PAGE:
This was keeping me from appreciating what I can produce for Legend. I had to realize that Jarvis Jr and Legend are two completely different children. Jarvis Jr went to the NICU days after he was born while Legend’s first meal ever was through a feeding tube.
They have two different personalities and two different temperaments. Also my life is completely different now. With Jarvis Jr, I didn’t have another child to care for at the same time. My responsibilities are different now and I have more to juggle. Either way the comparison game robs us of joy and appreciation for what is.
7. Ask for help.
Reach out to support groups, professionals and other moms for encouragement and tips.
There is strength in sisterhood and there is strength in acknowledging your needs for help or encouragement. This time around in motherhood, I have had to put my pride. The advice that I have received has encouraged me to keep going. I also joined a Black breastfeeding group online that has been helpful too.
8. Trust your intuition.
Trust in your God given ability to be able to what’s best for you and your baby. After all you did give birth, believe that you can continue sustain this life as well by breastfeeding your baby.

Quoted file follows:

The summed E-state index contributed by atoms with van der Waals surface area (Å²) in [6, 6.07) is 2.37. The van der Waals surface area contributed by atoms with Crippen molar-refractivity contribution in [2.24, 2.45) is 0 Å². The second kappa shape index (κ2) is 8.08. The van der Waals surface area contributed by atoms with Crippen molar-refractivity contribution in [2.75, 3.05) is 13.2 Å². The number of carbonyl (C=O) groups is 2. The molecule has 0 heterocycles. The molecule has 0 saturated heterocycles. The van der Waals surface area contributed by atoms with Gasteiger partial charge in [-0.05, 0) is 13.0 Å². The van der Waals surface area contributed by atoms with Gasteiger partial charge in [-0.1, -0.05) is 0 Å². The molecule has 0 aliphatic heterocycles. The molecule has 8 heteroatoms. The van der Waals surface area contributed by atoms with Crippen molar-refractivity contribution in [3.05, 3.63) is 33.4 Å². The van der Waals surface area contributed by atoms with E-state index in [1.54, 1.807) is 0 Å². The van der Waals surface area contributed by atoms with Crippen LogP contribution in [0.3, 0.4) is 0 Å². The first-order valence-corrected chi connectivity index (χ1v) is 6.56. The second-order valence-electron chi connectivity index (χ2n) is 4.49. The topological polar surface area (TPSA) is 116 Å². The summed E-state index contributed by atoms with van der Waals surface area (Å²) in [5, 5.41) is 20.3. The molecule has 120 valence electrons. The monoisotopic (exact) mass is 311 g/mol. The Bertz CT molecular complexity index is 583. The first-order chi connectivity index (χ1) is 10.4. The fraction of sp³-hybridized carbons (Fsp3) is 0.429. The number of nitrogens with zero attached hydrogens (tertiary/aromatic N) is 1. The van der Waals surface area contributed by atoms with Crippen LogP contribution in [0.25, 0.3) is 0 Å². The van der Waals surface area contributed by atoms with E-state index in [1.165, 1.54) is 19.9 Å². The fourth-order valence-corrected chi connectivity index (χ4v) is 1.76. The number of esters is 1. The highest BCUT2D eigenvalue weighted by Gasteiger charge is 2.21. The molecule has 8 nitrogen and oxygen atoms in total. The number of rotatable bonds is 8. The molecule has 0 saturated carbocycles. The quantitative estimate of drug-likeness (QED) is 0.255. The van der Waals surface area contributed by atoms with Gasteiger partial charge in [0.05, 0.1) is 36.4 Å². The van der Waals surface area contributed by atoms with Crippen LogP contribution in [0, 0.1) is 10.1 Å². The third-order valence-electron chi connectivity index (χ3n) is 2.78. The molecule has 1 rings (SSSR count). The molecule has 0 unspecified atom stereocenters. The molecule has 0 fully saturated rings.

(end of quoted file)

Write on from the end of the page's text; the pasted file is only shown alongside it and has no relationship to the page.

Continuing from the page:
9. Focus on the positive.
I notice that on days when I focus on how many feedings I had to supplement with formula, the number of supplemented feedings tend to increase. In contrast, I notice that when I acknowledge how many ounces of breast milk I am able to pump with gratitude, I tend to end up pumping more ounces of breastmilk.
Positive thoughts attract positive results. I’ve observed that this has been more mental for me than physical. My body knows what to do naturally, it’s my mind that needs the gentle reminder.
10. Take care of your mental health.
Take time for self care, make sure that you’re eating, drinking water, and resting when you can.
I've made the decision to keep trying to breastfeed my baby. This week was good for my supply and we have an appointment with a lactation consultant this week to work with our latch again. I've been taking fenugreek supplements and power pumping. Legend started trying to latch again. I hope to have a great report soon. It is my desire to get Legend on the breast, off formula, and to make it to his first birthday breastfed.
Corinthian Elizabeth Williams is passionate about the arts, health and wellness, children and family. Corinthian holds a Bachelor’s degree from Baylor University, and she’s the owner of The Book of Corinthian LLC. Her brand’s mission is to spread love. Corinthian is married to Jarvis Williams and the mother Jarvis Jr. and Legend.